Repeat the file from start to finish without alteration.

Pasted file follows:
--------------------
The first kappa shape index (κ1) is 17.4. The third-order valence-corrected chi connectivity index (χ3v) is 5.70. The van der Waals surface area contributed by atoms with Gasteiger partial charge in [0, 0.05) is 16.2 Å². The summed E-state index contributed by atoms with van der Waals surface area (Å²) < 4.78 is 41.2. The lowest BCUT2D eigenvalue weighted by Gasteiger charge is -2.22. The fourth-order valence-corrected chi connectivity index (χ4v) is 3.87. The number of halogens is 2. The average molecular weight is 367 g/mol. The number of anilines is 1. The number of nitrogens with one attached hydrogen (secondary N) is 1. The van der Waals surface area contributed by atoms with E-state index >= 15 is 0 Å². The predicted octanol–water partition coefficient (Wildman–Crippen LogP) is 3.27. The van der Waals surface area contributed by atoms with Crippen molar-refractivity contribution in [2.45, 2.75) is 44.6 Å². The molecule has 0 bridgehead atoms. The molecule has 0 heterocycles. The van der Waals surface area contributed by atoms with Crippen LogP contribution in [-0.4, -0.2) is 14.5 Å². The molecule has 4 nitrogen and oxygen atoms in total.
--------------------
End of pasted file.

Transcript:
The first kappa shape index (κ1) is 17.4. The third-order valence-corrected chi connectivity index (χ3v) is 5.70. The van der Waals surface area contributed by atoms with Gasteiger partial charge in [0, 0.05) is 16.2 Å². The summed E-state index contributed by atoms with van der Waals surface area (Å²) < 4.78 is 41.2. The lowest BCUT2D eigenvalue weighted by Gasteiger charge is -2.22. The fourth-order valence-corrected chi connectivity index (χ4v) is 3.87. The number of halogens is 2. The average molecular weight is 367 g/mol. The number of anilines is 1. The number of nitrogens with one attached hydrogen (secondary N) is 1. The van der Waals surface area contributed by atoms with E-state index >= 15 is 0 Å². The predicted octanol–water partition coefficient (Wildman–Crippen LogP) is 3.27. The van der Waals surface area contributed by atoms with Crippen molar-refractivity contribution in [2.45, 2.75) is 44.6 Å². The molecule has 0 bridgehead atoms. The molecule has 0 heterocycles. The van der Waals surface area contributed by atoms with Crippen LogP contribution in [-0.4, -0.2) is 14.5 Å². The molecule has 4 nitrogen and oxygen atoms in total.